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The countryside of Umbria will create the perfect environment
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The small and only Italian region without a coastline or international border is Umbria, the ‘green heart’ of Italy, is home to more culinary treasures. Umbria is a region, which offers all the time distinctively tasty products, just think of Umbrian cold cuts, Umbrian typical wine, Umbrian beers, Umbrian truffles and much more.
When it comes to international attention, tourists visit Umbria for its incredible cuisine. Towns and villages like Norcia, Orvieto, Montefalco and Trevi are renowned for producing some of Italy’s best foods, olive oils and wines, and they’re starting to attract intrepid foodies from far and wide.
Best meals to taste in Umbria are truffles, Norcia’s lentils, Norcia’s ham and Porchetta ham. The Norcia salumi are the best typical Umbrian food: the Umbrian capocollo, obtained from the back of the pig, ranked among the main Umbrian flavors and renowned thanks to the unique meat flavor. The coglione del mulo, also known as cojoni di mulo, is a typical Umbrian cold cut obtained from the neck muscle of the pig. The mule’s testicles or coglioni di mulo are the perfect mixture between the salty salami flavor and the delicate prosciutto. Prosciutto di Norcia, also known as Salato or Prosciutto di Montagna, is aged for up to 12 months and famous for its intense salty flavor. Norcia ham is typically served with bread, some cheese, and best accompanied with white wine, preferably dry and light.
Umbria has always been a leader region in terms of cheese production, ranking among the oldest and most delightsome products of the Italian food scenario. From pecorino with nuts matured at the cheese factory, following placed and wrapped into nut leaves, to pecorino con pere, gently soaked into the fruit’s flavor; from ditch Umbrian pecorino to white and black truffle scented cheese, which manufacturing follows a specific procedure path and places this product among the most recognizable and unique Umbrian cheeses. Pecorino di Norcia is the top of the Umbrian dairy production and represents an excellence in a sector in which sheep’s milk is dominant compared to the vaccine. At the end of the aging in the cellar of about twelve months, you get a cheese with straw yellow, crumbly and spicy paste.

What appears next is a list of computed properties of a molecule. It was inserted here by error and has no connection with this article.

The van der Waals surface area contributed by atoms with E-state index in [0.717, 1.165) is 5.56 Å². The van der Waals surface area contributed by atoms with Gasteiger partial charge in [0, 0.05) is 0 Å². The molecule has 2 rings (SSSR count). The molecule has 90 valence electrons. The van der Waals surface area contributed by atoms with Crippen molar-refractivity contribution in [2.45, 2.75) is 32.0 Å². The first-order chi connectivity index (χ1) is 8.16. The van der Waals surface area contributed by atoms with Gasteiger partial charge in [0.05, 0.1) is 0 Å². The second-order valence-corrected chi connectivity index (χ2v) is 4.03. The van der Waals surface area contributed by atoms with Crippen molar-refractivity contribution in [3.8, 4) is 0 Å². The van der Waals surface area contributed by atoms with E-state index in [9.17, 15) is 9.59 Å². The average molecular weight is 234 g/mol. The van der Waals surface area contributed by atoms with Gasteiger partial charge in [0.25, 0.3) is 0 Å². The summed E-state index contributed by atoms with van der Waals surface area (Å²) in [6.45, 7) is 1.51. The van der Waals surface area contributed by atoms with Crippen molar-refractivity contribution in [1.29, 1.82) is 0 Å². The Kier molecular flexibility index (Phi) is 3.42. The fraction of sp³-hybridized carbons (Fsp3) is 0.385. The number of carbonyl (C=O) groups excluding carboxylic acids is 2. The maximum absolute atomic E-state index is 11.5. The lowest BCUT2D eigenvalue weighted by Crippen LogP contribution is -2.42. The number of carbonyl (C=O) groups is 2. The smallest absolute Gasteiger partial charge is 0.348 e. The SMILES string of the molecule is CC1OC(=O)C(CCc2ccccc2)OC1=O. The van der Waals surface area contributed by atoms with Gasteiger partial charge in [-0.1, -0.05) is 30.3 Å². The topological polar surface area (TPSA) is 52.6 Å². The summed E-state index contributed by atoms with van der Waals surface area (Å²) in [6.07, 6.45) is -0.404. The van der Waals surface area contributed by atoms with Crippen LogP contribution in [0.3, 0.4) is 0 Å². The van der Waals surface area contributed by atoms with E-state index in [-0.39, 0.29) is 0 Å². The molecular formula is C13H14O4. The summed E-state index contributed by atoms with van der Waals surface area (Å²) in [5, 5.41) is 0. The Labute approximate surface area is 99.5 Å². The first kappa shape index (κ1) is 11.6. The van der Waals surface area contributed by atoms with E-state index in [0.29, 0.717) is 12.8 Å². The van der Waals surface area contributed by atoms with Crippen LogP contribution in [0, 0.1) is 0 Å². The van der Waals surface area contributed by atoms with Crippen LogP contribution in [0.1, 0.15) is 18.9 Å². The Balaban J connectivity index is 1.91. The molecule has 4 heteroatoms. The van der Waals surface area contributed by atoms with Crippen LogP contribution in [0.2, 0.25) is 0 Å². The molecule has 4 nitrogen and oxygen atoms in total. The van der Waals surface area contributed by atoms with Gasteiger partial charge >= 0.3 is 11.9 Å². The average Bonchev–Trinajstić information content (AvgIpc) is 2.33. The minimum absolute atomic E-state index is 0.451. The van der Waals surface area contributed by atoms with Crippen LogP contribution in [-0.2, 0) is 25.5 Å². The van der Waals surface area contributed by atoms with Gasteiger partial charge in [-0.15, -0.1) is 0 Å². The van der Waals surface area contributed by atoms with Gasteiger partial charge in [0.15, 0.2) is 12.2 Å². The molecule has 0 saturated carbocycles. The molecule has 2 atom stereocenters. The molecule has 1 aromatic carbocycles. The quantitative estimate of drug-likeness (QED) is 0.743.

Regarding pasta shapes, Umbria can offer lots of varieties such as strozzapreti – an handmade twisted pasta which consists of a combination of wheat flour, semolina flour, water, and sometimes eggs. It pairs well with sauces, whether vegetable or meat-based. Stringozzi is another pasta variety characterized by its shape that is reminiscent of shoelaces. Its texture is quite rougher than the texture of spaghetti, allowing better absorption of the sauces. One of the most rated sauces in Umbria is Ragù d’agnello, a traditional meat sauce made with pieces of lamb, olive oil, garlic, rosemary, white wine and tomato sauce. Since Umbria is the only land locked region in Italy, meat is preferred over seafood as a rule. The sauce is cooked over low heat until it thickens. This lamb ragù is traditionally served over homemade tagliatelle and it’s typical of the ancient town of Foligno.
Panpepato or panpepato di Terni, also known as diamante delle terre di San Valentino is a traditional Italian cake originating from the province of Terni and the neighboring municipalities in the province of Perugia. The Panpepato is a round and sweet cake made with nuts, hazelnuts, almonds, cinnamon, nutmeg, chocolate, honey and raisins. It’s a real “energy cake”, which makes it a very appreciated dessert during the Christmas season. Panpepato di Terni is dome-shaped and dark brown in color, with nuts visible on the surface. The texture is soft, compact, and crunchy, while the aromas are that of chocolate, nuts, and spices such as pepper, nutmeg, and cinnamon.
Having a breakfast or drink a cocktail looking onto to Mediterranean Sea is always a magic experience.